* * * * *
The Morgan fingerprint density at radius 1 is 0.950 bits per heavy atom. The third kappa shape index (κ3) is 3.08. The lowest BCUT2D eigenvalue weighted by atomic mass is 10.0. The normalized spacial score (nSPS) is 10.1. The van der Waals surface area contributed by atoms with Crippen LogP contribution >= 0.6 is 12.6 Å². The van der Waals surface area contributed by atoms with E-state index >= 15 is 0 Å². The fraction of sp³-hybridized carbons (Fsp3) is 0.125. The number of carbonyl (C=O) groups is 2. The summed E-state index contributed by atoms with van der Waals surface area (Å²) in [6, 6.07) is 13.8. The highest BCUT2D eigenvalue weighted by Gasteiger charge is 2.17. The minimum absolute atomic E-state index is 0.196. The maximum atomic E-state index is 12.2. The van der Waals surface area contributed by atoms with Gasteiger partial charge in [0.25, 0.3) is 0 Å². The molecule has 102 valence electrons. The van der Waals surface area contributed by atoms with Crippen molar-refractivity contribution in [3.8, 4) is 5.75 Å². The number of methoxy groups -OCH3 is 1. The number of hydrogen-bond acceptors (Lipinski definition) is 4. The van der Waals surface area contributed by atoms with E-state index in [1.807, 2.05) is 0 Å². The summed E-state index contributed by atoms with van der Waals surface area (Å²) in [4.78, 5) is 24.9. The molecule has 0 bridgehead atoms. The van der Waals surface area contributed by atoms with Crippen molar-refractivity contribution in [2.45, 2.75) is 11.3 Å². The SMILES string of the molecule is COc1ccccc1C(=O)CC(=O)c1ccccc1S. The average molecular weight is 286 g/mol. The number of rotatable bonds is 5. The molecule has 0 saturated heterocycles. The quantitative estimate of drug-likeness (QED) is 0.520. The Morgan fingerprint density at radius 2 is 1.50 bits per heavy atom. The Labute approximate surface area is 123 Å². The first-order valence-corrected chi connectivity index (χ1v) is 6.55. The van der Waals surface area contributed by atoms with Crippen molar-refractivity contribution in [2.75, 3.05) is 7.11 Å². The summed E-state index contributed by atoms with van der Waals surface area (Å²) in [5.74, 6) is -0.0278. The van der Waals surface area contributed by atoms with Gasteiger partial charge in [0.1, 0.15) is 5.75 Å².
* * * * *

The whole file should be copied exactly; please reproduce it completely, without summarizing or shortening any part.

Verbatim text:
The Morgan fingerprint density at radius 1 is 0.950 bits per heavy atom. The third kappa shape index (κ3) is 3.08. The lowest BCUT2D eigenvalue weighted by atomic mass is 10.0. The normalized spacial score (nSPS) is 10.1. The van der Waals surface area contributed by atoms with Crippen LogP contribution >= 0.6 is 12.6 Å². The van der Waals surface area contributed by atoms with E-state index >= 15 is 0 Å². The fraction of sp³-hybridized carbons (Fsp3) is 0.125. The number of carbonyl (C=O) groups is 2. The summed E-state index contributed by atoms with van der Waals surface area (Å²) in [6, 6.07) is 13.8. The highest BCUT2D eigenvalue weighted by Gasteiger charge is 2.17. The minimum absolute atomic E-state index is 0.196. The maximum atomic E-state index is 12.2. The van der Waals surface area contributed by atoms with Gasteiger partial charge in [0.25, 0.3) is 0 Å². The molecule has 102 valence electrons. The van der Waals surface area contributed by atoms with Crippen molar-refractivity contribution in [3.8, 4) is 5.75 Å². The number of methoxy groups -OCH3 is 1. The number of hydrogen-bond acceptors (Lipinski definition) is 4. The van der Waals surface area contributed by atoms with E-state index in [1.807, 2.05) is 0 Å². The summed E-state index contributed by atoms with van der Waals surface area (Å²) in [4.78, 5) is 24.9. The molecule has 0 bridgehead atoms. The van der Waals surface area contributed by atoms with Crippen molar-refractivity contribution in [2.45, 2.75) is 11.3 Å². The SMILES string of the molecule is COc1ccccc1C(=O)CC(=O)c1ccccc1S. The average molecular weight is 286 g/mol. The number of rotatable bonds is 5. The molecule has 0 saturated heterocycles. The quantitative estimate of drug-likeness (QED) is 0.520. The Morgan fingerprint density at radius 2 is 1.50 bits per heavy atom. The Labute approximate surface area is 123 Å². The first-order valence-corrected chi connectivity index (χ1v) is 6.55. The van der Waals surface area contributed by atoms with Crippen molar-refractivity contribution in [2.75, 3.05) is 7.11 Å². The summed E-state index contributed by atoms with van der Waals surface area (Å²) in [5.74, 6) is -0.0278. The van der Waals surface area contributed by atoms with Gasteiger partial charge in [0.1, 0.15) is 5.75 Å².